William A. Connelly (b. 1931)
As Sergeant Major of the Army, William A. Connelly served as the highest-ranking noncommissioned officer in the U.S. Army from 1979 to 1983—the sixth person to hold this rank and the only Georgian.
Connelly was born in Monticello, in Jasper County, on June 2, 1931. While serving in the Georgia National Guard, he received an associate degree from Georgia Southwestern College (later Georgia Southwestern State University) in Americus. After working in Macon, he entered the army in 1954 at the rank of sergeant first class. He commanded a company in Kentucky and a battalion in Germany, rotated back to Fort Benning, and returned to Germany in 1958. In 1961 he was assigned to a battalion instrumental in defending Allied interests during the Berlin, Germany, crisis. In 1964 he served at Fort Stewart as the Headquarters Company's first sergeant of the Fourth Battalion, Sixty-eighth Armor, Second Infantry Division. But with the assassination of President Rafael Trujillo in the Dominican Republic, Sergeant Connelly was made first sergeant of the company deployed as part of the U.S. contingent of the Organization of American States mission to provide stability to that island nation.
During the ten-month deployment in the Dominican Republic, Connelly faced some of the greatest leadership challenges of his career. The company's tanks fought off rebel forces and then maintained a relative but volatile peace until elections could be held. Afterward Connelly had hundreds of largely idle men crowded together in a tent camp on a small estate. His solutions to the soldiers' social and health problems were creative. To raise morale he had soldiers imitate World War II (1941-45) German prisoners of war in rural Georgia tent camps, tending flowers and plants around their tents.
Upon his return to the United States, Connelly advised the Georgia National Guard until his deployment to Vietnam in 1969. As first sergeant of Troop B, First Squadron, First Cavalry Division, he once again faced serious leadership challenges. While the troop became one of the most decorated units in Vietnam, drug use, racial strife, and poor training inhibited its performance. Connelly developed a system for detecting and confiscating drugs from soldiers, took action against racist acts, and trained his men in basic combat; for instance, he trained both enlisted soldiers and warrant officers to fire the weapons mounted on the troop's helicopters.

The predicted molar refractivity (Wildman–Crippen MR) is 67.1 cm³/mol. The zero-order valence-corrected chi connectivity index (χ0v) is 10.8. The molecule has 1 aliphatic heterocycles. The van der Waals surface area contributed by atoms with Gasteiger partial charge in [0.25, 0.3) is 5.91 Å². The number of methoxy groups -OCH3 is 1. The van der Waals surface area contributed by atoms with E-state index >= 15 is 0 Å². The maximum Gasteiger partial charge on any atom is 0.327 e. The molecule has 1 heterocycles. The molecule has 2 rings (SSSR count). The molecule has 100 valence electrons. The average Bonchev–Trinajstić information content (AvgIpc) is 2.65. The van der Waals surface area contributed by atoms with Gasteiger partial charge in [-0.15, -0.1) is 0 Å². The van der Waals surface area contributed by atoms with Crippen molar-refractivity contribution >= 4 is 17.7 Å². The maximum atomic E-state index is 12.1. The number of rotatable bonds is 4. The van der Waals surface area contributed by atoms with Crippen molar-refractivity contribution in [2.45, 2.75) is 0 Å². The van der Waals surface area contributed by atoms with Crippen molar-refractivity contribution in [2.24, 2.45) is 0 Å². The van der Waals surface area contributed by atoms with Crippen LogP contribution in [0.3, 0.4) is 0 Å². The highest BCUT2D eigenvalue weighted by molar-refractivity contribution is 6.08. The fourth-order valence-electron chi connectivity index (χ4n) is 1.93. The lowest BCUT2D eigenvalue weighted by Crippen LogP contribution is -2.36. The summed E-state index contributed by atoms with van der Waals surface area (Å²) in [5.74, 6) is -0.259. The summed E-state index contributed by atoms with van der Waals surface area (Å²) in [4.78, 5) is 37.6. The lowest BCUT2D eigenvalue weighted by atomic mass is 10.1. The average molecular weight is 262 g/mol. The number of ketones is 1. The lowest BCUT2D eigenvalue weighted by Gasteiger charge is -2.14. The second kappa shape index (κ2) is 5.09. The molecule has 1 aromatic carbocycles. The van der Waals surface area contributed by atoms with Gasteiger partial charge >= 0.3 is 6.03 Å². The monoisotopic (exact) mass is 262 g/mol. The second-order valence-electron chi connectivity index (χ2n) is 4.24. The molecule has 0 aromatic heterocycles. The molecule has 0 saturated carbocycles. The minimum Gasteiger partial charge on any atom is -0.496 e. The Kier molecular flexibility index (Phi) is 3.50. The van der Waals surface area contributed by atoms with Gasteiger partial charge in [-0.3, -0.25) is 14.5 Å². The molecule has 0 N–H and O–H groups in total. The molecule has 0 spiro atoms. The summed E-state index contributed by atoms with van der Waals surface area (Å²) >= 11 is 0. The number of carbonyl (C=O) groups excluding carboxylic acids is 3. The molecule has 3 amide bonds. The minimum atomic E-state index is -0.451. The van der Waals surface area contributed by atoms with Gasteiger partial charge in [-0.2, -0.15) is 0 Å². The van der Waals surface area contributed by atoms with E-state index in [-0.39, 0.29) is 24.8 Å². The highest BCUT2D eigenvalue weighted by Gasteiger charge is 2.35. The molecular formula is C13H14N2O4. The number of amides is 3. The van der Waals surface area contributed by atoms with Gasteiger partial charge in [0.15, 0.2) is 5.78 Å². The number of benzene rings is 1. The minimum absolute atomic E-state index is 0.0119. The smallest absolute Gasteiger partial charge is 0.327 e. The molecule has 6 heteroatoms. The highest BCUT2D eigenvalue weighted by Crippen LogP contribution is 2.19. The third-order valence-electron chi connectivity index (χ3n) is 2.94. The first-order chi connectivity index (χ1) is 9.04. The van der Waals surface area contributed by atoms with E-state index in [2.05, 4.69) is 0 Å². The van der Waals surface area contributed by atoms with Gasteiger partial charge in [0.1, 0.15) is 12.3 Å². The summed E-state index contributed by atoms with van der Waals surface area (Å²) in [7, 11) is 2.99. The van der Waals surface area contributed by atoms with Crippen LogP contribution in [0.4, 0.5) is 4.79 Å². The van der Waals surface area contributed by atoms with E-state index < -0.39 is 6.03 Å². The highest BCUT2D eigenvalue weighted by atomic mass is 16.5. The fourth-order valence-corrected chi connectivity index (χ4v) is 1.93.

In 1970 Connelly again returned to the United States, this time as first sergeant of the Reception Company at Fort Knox in Kentucky. In this capacity he gained new insights that added to the memory of his own basic-training experience and would later prove useful when he planned the revision of the inductee process, especially with the advent of the all-volunteer army.
With ten years of service as a first sergeant, Connelly was finally promoted to sergeant major and served in this capacity for both the First and Second Battalions of the First Training Brigade. He also became a member of the study group to make recommendations for the Noncommissioned Officer Education System. In 1972 he attended the Sergeants Major Academy at Fort Bliss, Texas, where he found a ready audience for his ideas for improving the system, especially the student selection process and the training offered.
After graduation Connelly was named command sergeant major of the First Battalion, Thirty-fifth Armor, First Infantry Division in Germany. When his battalion commander was promoted to general and assumed command of the Seventh Army Training Command, Connelly followed him. After eighteen months Connelly became command sergeant major of the First Armored Division. When his division commander could not meet a speaking engagement at the staff college at Fort Leavenworth, Kansas, in 1977, he sent Connelly in his stead. The sergeant so impressed the new FORSCOM (Forces Command) commander that he asked Connelly to apply for the command sergeant major position. Connelly did so and was selected; he then returned to Georgia to assume his post at Fort McPherson in Atlanta.
In his new capacity Connelly traveled constantly, addressing serious problems with poor training for the National Guard as the army revamped its division structures to group two active-duty brigades with one National Guard brigade. His work again attracted attention, and in 1979 he was recommended and selected for the highly competitive position of Sergeant Major of the Army. While in this position he worked to solve problems with retention, promotion, and equipment shortages, but his most significant contribution was to the structure and content of the Noncommissioned Officer Education System.
In 1983 Sergeant Major Connelly retired to Monticello, where he lives with his wife, Bennie. He received many awards and decorations during his military career, including the Distinguished Service Medal and the Bronze Star Medal.
Susan Copeland, Clayton State University
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